This is the proof from the book:
Theorem. There are infinitely many primes of the form $4n+3$.
Lemma. If $a$ and $b$ are integers, both of the form $4n + 1$, then the product $ab$ is also in this form.
Proof of Theorem:
Let assume that there are only a finite number of primes of the form $4n + 3$, say
$$p_0, p_1, p_2, \ldots, p_r.$$
Let $$Q = 4p_1p_2p_3\cdots p_r + 3.$$
Then there is at least one prime in the factorization of $Q$ of the form $4n + 3$. Otherwise, all of these primes would be of the form $4n + 1$, and by the Lemma above, this would imply that $Q$ would also be of this form, which is a contradiction. However, none of the prime $p_0, p_1,\ldots, p_n$ divides $Q$. The prime $3$ does not divide $Q$, for if $3|Q$ then $$3|(Q-3) = 4p_1p_2p_3\cdots p_r,$$ which is a contradiction. Likewise, none of the primes $p_j$ can divides $Q$, because $p_j | Q$ implies $p_j | ( Q - 4p_1p_2\cdots p_r ) = 3$, which is absurd. Hence, there are infinitely many primes of the form $4n +3$. END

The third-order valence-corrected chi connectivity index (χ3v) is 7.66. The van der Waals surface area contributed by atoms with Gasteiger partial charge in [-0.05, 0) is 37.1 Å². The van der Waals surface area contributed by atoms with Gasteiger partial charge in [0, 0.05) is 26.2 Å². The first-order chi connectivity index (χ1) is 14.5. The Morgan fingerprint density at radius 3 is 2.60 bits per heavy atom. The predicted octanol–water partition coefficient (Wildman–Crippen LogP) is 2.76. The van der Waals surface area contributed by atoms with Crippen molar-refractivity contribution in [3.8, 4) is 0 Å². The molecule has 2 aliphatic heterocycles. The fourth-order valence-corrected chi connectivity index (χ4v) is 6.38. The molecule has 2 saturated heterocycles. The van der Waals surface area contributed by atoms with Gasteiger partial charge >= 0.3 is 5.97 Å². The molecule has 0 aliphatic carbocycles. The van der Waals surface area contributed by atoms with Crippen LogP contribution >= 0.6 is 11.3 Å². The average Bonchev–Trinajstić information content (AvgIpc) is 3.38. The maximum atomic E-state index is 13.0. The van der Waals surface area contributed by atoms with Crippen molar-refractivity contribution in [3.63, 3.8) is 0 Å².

From "however, none of the prime ...." to the end, I totally lost!
- Is the author assuming $Q$ is prime or is not?
- Why none of the primes $p_0, p_1,\ldots, p_r$ divide $Q$? Based on what argument?
Can anyone share me a better proof?